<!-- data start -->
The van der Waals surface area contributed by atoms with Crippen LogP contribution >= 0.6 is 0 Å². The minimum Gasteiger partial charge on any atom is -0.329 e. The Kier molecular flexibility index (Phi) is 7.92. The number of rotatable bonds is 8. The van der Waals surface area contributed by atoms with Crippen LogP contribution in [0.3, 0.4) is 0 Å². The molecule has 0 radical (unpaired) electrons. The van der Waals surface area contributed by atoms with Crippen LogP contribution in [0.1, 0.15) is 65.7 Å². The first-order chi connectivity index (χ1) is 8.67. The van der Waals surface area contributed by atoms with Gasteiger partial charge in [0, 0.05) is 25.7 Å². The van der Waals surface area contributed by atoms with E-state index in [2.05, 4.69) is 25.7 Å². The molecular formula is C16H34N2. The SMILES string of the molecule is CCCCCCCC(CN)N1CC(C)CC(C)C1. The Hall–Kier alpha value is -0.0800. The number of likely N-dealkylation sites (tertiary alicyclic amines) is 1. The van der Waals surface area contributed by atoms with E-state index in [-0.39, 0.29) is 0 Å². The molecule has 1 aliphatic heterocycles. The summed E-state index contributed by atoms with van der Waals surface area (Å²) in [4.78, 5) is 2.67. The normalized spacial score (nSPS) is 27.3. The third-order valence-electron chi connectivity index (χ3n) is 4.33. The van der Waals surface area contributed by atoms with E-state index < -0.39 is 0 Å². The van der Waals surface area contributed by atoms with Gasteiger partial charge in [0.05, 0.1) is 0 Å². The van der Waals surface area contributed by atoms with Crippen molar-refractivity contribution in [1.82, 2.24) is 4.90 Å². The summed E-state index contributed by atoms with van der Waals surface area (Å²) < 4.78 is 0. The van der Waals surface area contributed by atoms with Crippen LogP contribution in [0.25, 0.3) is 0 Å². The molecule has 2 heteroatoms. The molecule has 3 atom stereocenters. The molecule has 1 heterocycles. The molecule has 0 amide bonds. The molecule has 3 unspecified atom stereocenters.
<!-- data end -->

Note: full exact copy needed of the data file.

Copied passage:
The van der Waals surface area contributed by atoms with Crippen LogP contribution >= 0.6 is 0 Å². The minimum Gasteiger partial charge on any atom is -0.329 e. The Kier molecular flexibility index (Phi) is 7.92. The number of rotatable bonds is 8. The van der Waals surface area contributed by atoms with Crippen LogP contribution in [0.3, 0.4) is 0 Å². The molecule has 0 radical (unpaired) electrons. The van der Waals surface area contributed by atoms with Crippen LogP contribution in [0.1, 0.15) is 65.7 Å². The first-order chi connectivity index (χ1) is 8.67. The van der Waals surface area contributed by atoms with Gasteiger partial charge in [0, 0.05) is 25.7 Å². The van der Waals surface area contributed by atoms with E-state index in [2.05, 4.69) is 25.7 Å². The molecular formula is C16H34N2. The SMILES string of the molecule is CCCCCCCC(CN)N1CC(C)CC(C)C1. The Hall–Kier alpha value is -0.0800. The number of likely N-dealkylation sites (tertiary alicyclic amines) is 1. The van der Waals surface area contributed by atoms with E-state index in [-0.39, 0.29) is 0 Å². The molecule has 1 aliphatic heterocycles. The summed E-state index contributed by atoms with van der Waals surface area (Å²) in [4.78, 5) is 2.67. The normalized spacial score (nSPS) is 27.3. The third-order valence-electron chi connectivity index (χ3n) is 4.33. The van der Waals surface area contributed by atoms with E-state index < -0.39 is 0 Å². The van der Waals surface area contributed by atoms with Gasteiger partial charge in [0.05, 0.1) is 0 Å². The van der Waals surface area contributed by atoms with Crippen molar-refractivity contribution in [1.82, 2.24) is 4.90 Å². The summed E-state index contributed by atoms with van der Waals surface area (Å²) < 4.78 is 0. The van der Waals surface area contributed by atoms with Crippen LogP contribution in [0.25, 0.3) is 0 Å². The molecule has 2 heteroatoms. The molecule has 3 atom stereocenters. The molecule has 1 heterocycles. The molecule has 0 amide bonds. The molecule has 3 unspecified atom stereocenters.